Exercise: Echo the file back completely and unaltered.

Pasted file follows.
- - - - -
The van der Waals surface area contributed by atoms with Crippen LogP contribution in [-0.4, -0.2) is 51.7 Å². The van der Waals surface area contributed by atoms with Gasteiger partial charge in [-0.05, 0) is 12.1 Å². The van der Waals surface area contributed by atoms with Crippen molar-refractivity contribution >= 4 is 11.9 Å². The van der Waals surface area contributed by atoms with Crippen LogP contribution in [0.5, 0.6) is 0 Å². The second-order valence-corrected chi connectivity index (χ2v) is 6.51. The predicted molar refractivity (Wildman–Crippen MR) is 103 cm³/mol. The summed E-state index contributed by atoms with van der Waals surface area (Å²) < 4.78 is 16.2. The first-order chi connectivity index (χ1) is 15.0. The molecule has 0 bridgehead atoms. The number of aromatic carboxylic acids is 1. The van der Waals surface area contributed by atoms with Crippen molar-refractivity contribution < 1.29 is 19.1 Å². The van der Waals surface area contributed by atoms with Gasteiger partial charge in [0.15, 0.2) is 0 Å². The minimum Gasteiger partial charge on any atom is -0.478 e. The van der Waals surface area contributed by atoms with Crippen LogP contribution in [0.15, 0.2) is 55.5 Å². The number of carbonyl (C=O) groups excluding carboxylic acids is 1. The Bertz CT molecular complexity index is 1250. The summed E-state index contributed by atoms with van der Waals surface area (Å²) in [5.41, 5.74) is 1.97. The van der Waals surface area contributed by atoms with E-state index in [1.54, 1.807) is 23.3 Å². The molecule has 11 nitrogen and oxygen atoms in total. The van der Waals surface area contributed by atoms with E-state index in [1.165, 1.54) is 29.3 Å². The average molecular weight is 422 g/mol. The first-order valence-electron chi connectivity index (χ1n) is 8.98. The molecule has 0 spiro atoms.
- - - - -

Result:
The van der Waals surface area contributed by atoms with Crippen LogP contribution in [-0.4, -0.2) is 51.7 Å². The van der Waals surface area contributed by atoms with Gasteiger partial charge in [-0.05, 0) is 12.1 Å². The van der Waals surface area contributed by atoms with Crippen molar-refractivity contribution >= 4 is 11.9 Å². The van der Waals surface area contributed by atoms with Crippen LogP contribution in [0.5, 0.6) is 0 Å². The second-order valence-corrected chi connectivity index (χ2v) is 6.51. The predicted molar refractivity (Wildman–Crippen MR) is 103 cm³/mol. The summed E-state index contributed by atoms with van der Waals surface area (Å²) < 4.78 is 16.2. The first-order chi connectivity index (χ1) is 15.0. The molecule has 0 bridgehead atoms. The number of aromatic carboxylic acids is 1. The van der Waals surface area contributed by atoms with Crippen molar-refractivity contribution < 1.29 is 19.1 Å². The van der Waals surface area contributed by atoms with Gasteiger partial charge in [0.15, 0.2) is 0 Å². The minimum Gasteiger partial charge on any atom is -0.478 e. The van der Waals surface area contributed by atoms with Crippen LogP contribution in [0.15, 0.2) is 55.5 Å². The number of carbonyl (C=O) groups excluding carboxylic acids is 1. The Bertz CT molecular complexity index is 1250. The summed E-state index contributed by atoms with van der Waals surface area (Å²) in [5.41, 5.74) is 1.97. The van der Waals surface area contributed by atoms with E-state index in [1.54, 1.807) is 23.3 Å². The molecule has 11 nitrogen and oxygen atoms in total. The van der Waals surface area contributed by atoms with E-state index in [1.165, 1.54) is 29.3 Å². The average molecular weight is 422 g/mol. The first-order valence-electron chi connectivity index (χ1n) is 8.98. The molecule has 0 spiro atoms.